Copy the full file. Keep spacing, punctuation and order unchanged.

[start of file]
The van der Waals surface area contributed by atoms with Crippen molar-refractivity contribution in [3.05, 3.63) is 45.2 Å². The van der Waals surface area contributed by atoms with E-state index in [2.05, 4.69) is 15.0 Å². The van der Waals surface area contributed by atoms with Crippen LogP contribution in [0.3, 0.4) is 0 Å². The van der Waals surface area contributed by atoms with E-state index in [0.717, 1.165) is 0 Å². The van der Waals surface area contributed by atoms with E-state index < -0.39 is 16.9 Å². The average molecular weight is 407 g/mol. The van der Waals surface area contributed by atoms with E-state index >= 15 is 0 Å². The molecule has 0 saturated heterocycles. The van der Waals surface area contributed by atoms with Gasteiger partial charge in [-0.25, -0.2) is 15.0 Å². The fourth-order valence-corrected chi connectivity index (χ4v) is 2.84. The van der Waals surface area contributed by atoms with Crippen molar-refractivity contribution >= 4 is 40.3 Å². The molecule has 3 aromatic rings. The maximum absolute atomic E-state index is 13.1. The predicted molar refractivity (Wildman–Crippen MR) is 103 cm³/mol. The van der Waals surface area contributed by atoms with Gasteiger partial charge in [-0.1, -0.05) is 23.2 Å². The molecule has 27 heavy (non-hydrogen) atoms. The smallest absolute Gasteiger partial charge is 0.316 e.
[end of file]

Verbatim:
The van der Waals surface area contributed by atoms with Crippen molar-refractivity contribution in [3.05, 3.63) is 45.2 Å². The van der Waals surface area contributed by atoms with E-state index in [2.05, 4.69) is 15.0 Å². The van der Waals surface area contributed by atoms with Crippen LogP contribution in [0.3, 0.4) is 0 Å². The van der Waals surface area contributed by atoms with E-state index in [0.717, 1.165) is 0 Å². The van der Waals surface area contributed by atoms with E-state index < -0.39 is 16.9 Å². The average molecular weight is 407 g/mol. The van der Waals surface area contributed by atoms with E-state index >= 15 is 0 Å². The molecule has 0 saturated heterocycles. The van der Waals surface area contributed by atoms with Gasteiger partial charge in [-0.25, -0.2) is 15.0 Å². The fourth-order valence-corrected chi connectivity index (χ4v) is 2.84. The van der Waals surface area contributed by atoms with Crippen molar-refractivity contribution >= 4 is 40.3 Å². The molecule has 3 aromatic rings. The maximum absolute atomic E-state index is 13.1. The predicted molar refractivity (Wildman–Crippen MR) is 103 cm³/mol. The van der Waals surface area contributed by atoms with Gasteiger partial charge in [-0.1, -0.05) is 23.2 Å². The molecule has 27 heavy (non-hydrogen) atoms. The smallest absolute Gasteiger partial charge is 0.316 e.